Special Hobby 1/72 Fiat G.55B
|KIT:||Special Hobby 1/72 Fiat G.55B|
|PRICE:||$24.60 from www.greatmodels.com|
|REVIEWER:||Scott Van Aken|
|NOTES:||Short run with resin, photo etch and vacuformed parts|
Arguably the best fighter to come from Italy during WWII, the Fiat G.55 was one of those that was just getting into squadron service when the Italians signed the Armistice in September of 1943. With the Germans in control of most aircraft factories in northern Italy, a number of additional planes were made to bring the total to 107 built by the end of the war. With Italy in firm control of its country once again, production lines were reopened in 1946 to build the type for export. As many of the exporting nations wanted a trainer version, the G.55B was developed and used by the air arms of Italy, Argentina, Syria and Egypt. It seems that the G.55B was completely unarmed, but it also seems as if wing guns could be installed should the need arise. Once the small stock of Daimler Benz DB 605s ran out, the Merlin powered G.59 replaced this aircraft on the assembly line.
This kit is identical in all ways to the earlier G.55 kit, aside from the vac canopy. In fact, all of the pieces are here if one wishes to build the single seat version. I'm sure the longer canopy could be cut down if needed. But then why buy this kit?
Anyway, Special Hobby includes two new fuselage halves, new canopies, and (not shown) a new photo etch fret. This fret includes instrument panels, radiator grilles, seat harnesses, and a few hand holds for the inside of the canopy. I understand the canopy opened to the right as on the single seat plane. Two canopies are supplied and while they are a bit thicker than some, I appreciate the additional surface area to help glue things in place.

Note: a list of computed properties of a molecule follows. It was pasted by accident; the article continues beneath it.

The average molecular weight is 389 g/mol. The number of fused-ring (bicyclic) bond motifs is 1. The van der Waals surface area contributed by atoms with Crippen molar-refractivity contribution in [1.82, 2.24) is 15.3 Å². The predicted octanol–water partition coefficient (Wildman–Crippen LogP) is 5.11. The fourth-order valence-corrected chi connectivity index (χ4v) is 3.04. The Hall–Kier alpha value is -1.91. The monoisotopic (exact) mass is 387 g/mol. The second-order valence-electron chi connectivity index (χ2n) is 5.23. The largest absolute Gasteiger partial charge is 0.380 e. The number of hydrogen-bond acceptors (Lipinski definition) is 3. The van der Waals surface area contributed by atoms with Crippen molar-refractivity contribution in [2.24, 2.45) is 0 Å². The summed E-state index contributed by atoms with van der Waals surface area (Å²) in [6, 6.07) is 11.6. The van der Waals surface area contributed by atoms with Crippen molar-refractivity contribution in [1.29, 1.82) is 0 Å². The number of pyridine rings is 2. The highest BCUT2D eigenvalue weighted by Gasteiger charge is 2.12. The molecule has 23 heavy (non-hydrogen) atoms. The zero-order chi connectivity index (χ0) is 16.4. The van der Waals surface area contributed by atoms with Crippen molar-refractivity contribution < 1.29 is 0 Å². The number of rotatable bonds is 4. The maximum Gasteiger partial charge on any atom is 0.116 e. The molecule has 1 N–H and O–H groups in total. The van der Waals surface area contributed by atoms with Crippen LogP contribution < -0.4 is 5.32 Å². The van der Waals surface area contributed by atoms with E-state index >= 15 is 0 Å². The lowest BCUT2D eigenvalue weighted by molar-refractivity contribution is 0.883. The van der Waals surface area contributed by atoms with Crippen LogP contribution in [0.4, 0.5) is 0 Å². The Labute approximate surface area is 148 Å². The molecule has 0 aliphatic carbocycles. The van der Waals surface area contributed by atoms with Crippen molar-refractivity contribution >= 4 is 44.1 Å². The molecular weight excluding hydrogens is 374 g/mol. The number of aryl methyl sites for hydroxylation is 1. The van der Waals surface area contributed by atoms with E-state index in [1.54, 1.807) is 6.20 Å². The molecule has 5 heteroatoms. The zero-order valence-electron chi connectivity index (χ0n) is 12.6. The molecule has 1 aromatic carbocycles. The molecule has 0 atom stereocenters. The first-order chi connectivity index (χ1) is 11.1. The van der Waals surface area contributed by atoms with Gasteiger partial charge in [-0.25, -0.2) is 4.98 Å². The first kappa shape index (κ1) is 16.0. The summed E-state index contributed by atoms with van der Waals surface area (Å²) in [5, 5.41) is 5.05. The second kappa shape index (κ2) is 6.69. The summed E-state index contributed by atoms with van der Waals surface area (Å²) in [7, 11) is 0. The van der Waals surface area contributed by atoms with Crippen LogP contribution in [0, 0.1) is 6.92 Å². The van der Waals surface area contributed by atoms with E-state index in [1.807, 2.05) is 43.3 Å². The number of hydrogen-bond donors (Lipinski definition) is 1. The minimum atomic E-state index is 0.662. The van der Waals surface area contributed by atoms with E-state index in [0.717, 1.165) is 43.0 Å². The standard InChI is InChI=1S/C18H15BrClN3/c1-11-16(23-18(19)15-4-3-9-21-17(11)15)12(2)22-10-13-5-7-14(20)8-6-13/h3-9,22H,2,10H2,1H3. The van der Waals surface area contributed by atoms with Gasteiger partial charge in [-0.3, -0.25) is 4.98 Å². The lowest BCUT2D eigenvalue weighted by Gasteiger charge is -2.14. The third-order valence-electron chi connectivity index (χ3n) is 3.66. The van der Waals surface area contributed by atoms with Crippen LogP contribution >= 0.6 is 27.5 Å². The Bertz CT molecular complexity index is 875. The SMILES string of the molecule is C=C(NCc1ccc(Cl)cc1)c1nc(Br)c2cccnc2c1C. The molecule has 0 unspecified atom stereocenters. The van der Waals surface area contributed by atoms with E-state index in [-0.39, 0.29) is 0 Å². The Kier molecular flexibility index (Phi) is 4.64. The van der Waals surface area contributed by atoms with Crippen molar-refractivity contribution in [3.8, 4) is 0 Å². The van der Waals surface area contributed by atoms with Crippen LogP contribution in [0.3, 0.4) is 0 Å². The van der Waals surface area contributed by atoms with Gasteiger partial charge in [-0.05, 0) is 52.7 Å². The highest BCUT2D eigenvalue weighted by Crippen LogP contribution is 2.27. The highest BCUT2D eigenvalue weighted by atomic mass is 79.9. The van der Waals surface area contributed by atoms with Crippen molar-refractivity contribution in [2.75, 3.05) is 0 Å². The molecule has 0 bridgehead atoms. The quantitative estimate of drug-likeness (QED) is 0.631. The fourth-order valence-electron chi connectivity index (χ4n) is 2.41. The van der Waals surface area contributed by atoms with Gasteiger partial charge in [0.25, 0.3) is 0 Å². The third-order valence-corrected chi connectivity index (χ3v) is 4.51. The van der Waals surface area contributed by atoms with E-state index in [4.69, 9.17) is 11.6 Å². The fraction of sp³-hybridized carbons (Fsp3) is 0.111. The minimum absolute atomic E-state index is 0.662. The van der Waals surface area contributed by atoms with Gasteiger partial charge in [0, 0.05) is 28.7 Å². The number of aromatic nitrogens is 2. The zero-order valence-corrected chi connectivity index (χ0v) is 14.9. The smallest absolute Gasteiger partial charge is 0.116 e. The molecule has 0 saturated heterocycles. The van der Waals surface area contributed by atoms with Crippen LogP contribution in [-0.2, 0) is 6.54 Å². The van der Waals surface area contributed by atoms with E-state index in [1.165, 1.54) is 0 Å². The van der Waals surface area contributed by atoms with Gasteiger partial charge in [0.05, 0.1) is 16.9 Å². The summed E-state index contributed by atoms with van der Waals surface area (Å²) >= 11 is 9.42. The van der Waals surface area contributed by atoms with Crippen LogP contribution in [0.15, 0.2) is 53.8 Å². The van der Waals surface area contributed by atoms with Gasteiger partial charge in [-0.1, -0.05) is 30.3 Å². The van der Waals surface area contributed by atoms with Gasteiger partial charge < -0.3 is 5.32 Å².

Resin is used for the cockpit and to provide the two seater, additional pieces in the form of an extra tub and side walls are given. The back seat parts are identical to the front seat items. This includes the lack of control sticks, which are shown as molded in place in the instructions, but are totally lacking on the resin parts. They are not broken off as there are no 'loose' control sticks in the still sealed resin bag. You'll have to make some out of stretched sprue. These are in the usual 's' shape so have fun.
The rest of the kit is nicely molded with a slightly rough surface, no alignment pins, nicely engraved panel lines and molding that has not suffered from mold shift.
Instructions are several pages of well drawn construction steps with paint colors given in generic and Humbrol references. Markings are provided for two overall silver doped aircraft. One is an unmarked Italian aircraft (by that I mean no unit markings), and the other an Argentinean version as shown on the box art. I would imagine that any Syrian or Egyptian plane may have been done in the same desert camo as the fighter versions, but without any photo references, it is difficult to say for sure. Decals are very well printed by AviPrint and have proven to be superb when used on other builds.
So there you have it. A very nice kit of an interesting subtype. I know modelers who build little other than trainers so here is a nice one to add to your collection. Those who want to build a G.59B will have an excellent place to start.
You can find this and many other interesting kits atwww.greatmodels.com.
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